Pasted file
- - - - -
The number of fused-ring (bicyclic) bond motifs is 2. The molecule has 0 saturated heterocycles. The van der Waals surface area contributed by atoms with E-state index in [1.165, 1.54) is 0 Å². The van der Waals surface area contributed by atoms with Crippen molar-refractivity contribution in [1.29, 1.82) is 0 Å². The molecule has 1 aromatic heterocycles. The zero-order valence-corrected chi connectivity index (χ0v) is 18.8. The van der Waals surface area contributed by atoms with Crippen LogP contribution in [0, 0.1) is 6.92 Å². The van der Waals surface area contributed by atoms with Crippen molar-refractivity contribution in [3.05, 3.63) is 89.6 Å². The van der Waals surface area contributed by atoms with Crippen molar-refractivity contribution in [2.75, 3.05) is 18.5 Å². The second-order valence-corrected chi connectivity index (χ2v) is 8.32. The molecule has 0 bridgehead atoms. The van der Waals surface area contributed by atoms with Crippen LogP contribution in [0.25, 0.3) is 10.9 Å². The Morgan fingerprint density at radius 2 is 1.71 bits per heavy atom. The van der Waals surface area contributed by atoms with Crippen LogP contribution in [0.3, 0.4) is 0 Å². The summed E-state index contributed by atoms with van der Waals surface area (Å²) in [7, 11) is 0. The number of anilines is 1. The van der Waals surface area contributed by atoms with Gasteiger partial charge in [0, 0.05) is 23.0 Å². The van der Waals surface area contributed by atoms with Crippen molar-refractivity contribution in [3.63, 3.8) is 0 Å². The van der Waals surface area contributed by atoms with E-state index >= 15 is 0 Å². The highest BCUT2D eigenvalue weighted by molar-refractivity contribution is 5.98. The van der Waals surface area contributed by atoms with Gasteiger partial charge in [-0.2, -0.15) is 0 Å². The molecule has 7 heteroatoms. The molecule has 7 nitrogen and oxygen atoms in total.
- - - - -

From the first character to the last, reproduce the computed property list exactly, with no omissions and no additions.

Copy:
The number of fused-ring (bicyclic) bond motifs is 2. The molecule has 0 saturated heterocycles. The van der Waals surface area contributed by atoms with E-state index in [1.165, 1.54) is 0 Å². The van der Waals surface area contributed by atoms with Crippen molar-refractivity contribution in [1.29, 1.82) is 0 Å². The molecule has 1 aromatic heterocycles. The zero-order valence-corrected chi connectivity index (χ0v) is 18.8. The van der Waals surface area contributed by atoms with Crippen LogP contribution in [0, 0.1) is 6.92 Å². The van der Waals surface area contributed by atoms with Crippen molar-refractivity contribution in [3.05, 3.63) is 89.6 Å². The van der Waals surface area contributed by atoms with Crippen molar-refractivity contribution in [2.75, 3.05) is 18.5 Å². The second-order valence-corrected chi connectivity index (χ2v) is 8.32. The molecule has 0 bridgehead atoms. The van der Waals surface area contributed by atoms with Crippen LogP contribution in [0.25, 0.3) is 10.9 Å². The Morgan fingerprint density at radius 2 is 1.71 bits per heavy atom. The van der Waals surface area contributed by atoms with Crippen LogP contribution in [0.3, 0.4) is 0 Å². The summed E-state index contributed by atoms with van der Waals surface area (Å²) in [7, 11) is 0. The number of anilines is 1. The van der Waals surface area contributed by atoms with Gasteiger partial charge in [0, 0.05) is 23.0 Å². The van der Waals surface area contributed by atoms with Crippen molar-refractivity contribution in [3.63, 3.8) is 0 Å². The van der Waals surface area contributed by atoms with E-state index >= 15 is 0 Å². The highest BCUT2D eigenvalue weighted by molar-refractivity contribution is 5.98. The van der Waals surface area contributed by atoms with Gasteiger partial charge in [-0.2, -0.15) is 0 Å². The molecule has 7 heteroatoms. The molecule has 7 nitrogen and oxygen atoms in total.